Following on from Polly Toynbee’s article yesterday, our CEO Paul Goulden challenges the negative stereotyping of older people in the current debate.
“It’s a common misconception that all older people are comfortably off these days. In fact nearly a fifth of over 75s are living in poverty. For them, paying a hefty extra bill would simply be impossible when they’re barely scraping by as it is. Added to this, half of over 75s are living with a disability. Many of them rely on their TV for companionship and entertainment. And for those who don’t have the internet – a considerable proportion of the oldest in our society – TV enables them stay up to date with what’s happening in the world.”
For over a million of the oldest people in our country, television is their main form of compa-ny. Right now, that’s under threat. Together, we must take a stand. The BBC is considering removing the right to free TV
licences for the over 75s. If this is al-lowed to happen, it’s the most vulnerable people in our society who’ll suffer.
“We are all ageing; it is a natural consequence of time. To be anti-ageing is to be anti-living. Reframing ageing and designing for all of us as we age, will provide us with neighbourhoods that are open, accepting and accessible to all, wherever we are on our life path.”
Following on from our recent “Evolution of Ageism” conference, Age Allies Project Coordinator Richard Norman muses on a world without ageism – what it would look like and how we can get there.
“According to the World Health Organisation “An age-friendly city encourages active ageing by optimising opportunities for health, participation and security in order to enhance quality of life as people age. In practical terms, an age-friendly city adapts its structures and services to be accessible to and inclusive of older people with varying needs and capacities.” The WHO looks at age friendliness within eight domains including outdoor spaces and buildings, which we concentrated on for this discussion.”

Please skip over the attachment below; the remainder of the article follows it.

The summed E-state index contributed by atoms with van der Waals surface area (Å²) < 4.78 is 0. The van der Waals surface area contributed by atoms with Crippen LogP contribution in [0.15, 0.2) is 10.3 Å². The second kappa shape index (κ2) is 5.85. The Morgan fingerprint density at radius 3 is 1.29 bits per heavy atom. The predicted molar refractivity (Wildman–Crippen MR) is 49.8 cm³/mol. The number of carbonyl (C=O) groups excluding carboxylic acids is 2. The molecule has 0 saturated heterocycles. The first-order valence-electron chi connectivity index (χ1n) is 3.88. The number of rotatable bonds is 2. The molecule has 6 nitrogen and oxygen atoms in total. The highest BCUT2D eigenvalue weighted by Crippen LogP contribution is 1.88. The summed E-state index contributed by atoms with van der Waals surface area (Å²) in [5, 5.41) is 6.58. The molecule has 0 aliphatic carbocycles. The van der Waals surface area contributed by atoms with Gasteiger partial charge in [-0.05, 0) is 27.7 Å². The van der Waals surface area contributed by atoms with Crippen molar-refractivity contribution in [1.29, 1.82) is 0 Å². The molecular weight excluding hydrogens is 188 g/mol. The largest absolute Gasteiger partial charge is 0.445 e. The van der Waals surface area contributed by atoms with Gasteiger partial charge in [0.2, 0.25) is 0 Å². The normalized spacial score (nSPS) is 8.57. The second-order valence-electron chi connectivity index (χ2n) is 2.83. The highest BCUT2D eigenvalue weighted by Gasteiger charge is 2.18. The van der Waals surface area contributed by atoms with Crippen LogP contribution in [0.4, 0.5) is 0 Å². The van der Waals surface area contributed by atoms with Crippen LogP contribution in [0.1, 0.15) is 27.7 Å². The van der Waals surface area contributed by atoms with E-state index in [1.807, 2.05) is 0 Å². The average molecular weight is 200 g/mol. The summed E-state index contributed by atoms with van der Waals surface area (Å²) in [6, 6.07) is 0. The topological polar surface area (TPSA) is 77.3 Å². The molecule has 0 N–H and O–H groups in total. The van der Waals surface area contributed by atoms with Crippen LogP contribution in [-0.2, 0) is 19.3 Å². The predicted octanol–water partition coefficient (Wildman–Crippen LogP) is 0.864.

London is working towards becoming age friendly, and we organised a mini-conference to start finding out how older people would like that process to go. Have a look at what they suggested:
“Our language and data collection really has to catch up with new realities. People are living longer, people of all ages have different life styles, and there are many different health and disability issues in all age groups. Ageism and assumptions about ageing are embedded in our language and this affects our thinking, behaviour, attitudes and ways we relate to other people. Age UK London’s Age Allies programme gives participants the chance to reflect on their own assumptions, the ways in which age affects them, and how they relate and think about different people.”
In this week’s blog, Age Allies volunteer Jackie reflects on the ways in which ageism is prevalent in our language and terminology.